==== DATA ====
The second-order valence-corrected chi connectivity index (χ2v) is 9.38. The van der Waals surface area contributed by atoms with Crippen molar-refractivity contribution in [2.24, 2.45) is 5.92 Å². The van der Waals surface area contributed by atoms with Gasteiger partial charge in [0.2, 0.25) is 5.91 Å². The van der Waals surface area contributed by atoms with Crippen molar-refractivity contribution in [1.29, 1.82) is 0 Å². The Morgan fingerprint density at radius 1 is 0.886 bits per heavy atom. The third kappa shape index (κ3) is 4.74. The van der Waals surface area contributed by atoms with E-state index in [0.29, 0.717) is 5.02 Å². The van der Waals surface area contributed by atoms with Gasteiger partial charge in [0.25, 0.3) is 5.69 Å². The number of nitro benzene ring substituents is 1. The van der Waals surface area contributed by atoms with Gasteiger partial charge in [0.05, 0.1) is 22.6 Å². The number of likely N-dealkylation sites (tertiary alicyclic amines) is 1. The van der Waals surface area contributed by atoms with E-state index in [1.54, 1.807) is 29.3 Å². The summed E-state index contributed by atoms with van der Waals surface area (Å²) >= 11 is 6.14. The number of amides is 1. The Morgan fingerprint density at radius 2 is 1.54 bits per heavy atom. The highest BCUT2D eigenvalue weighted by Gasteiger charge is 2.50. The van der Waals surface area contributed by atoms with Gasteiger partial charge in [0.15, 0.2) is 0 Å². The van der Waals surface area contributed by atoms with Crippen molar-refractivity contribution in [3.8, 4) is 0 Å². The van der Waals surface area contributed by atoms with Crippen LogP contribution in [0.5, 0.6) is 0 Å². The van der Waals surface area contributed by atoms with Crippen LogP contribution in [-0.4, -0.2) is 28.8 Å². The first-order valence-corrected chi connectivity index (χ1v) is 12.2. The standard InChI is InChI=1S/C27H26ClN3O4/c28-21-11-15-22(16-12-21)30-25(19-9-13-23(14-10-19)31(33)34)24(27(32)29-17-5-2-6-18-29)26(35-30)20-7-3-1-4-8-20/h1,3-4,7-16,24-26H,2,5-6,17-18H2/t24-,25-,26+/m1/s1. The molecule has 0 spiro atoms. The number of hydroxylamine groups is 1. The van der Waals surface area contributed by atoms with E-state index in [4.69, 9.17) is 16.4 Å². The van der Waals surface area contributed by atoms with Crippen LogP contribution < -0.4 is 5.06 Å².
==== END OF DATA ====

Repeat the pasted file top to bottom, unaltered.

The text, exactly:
The second-order valence-corrected chi connectivity index (χ2v) is 9.38. The van der Waals surface area contributed by atoms with Crippen molar-refractivity contribution in [2.24, 2.45) is 5.92 Å². The van der Waals surface area contributed by atoms with Gasteiger partial charge in [0.2, 0.25) is 5.91 Å². The van der Waals surface area contributed by atoms with Crippen molar-refractivity contribution in [1.29, 1.82) is 0 Å². The Morgan fingerprint density at radius 1 is 0.886 bits per heavy atom. The third kappa shape index (κ3) is 4.74. The van der Waals surface area contributed by atoms with E-state index in [0.29, 0.717) is 5.02 Å². The van der Waals surface area contributed by atoms with Gasteiger partial charge in [0.25, 0.3) is 5.69 Å². The number of nitro benzene ring substituents is 1. The van der Waals surface area contributed by atoms with Gasteiger partial charge in [0.05, 0.1) is 22.6 Å². The number of likely N-dealkylation sites (tertiary alicyclic amines) is 1. The van der Waals surface area contributed by atoms with E-state index in [1.54, 1.807) is 29.3 Å². The summed E-state index contributed by atoms with van der Waals surface area (Å²) >= 11 is 6.14. The number of amides is 1. The Morgan fingerprint density at radius 2 is 1.54 bits per heavy atom. The highest BCUT2D eigenvalue weighted by Gasteiger charge is 2.50. The van der Waals surface area contributed by atoms with Gasteiger partial charge in [0.15, 0.2) is 0 Å². The van der Waals surface area contributed by atoms with Crippen molar-refractivity contribution in [3.8, 4) is 0 Å². The van der Waals surface area contributed by atoms with Crippen LogP contribution in [0.5, 0.6) is 0 Å². The van der Waals surface area contributed by atoms with Crippen LogP contribution in [-0.4, -0.2) is 28.8 Å². The first-order valence-corrected chi connectivity index (χ1v) is 12.2. The standard InChI is InChI=1S/C27H26ClN3O4/c28-21-11-15-22(16-12-21)30-25(19-9-13-23(14-10-19)31(33)34)24(27(32)29-17-5-2-6-18-29)26(35-30)20-7-3-1-4-8-20/h1,3-4,7-16,24-26H,2,5-6,17-18H2/t24-,25-,26+/m1/s1. The molecule has 0 spiro atoms. The number of hydroxylamine groups is 1. The van der Waals surface area contributed by atoms with E-state index in [4.69, 9.17) is 16.4 Å². The van der Waals surface area contributed by atoms with Crippen LogP contribution < -0.4 is 5.06 Å².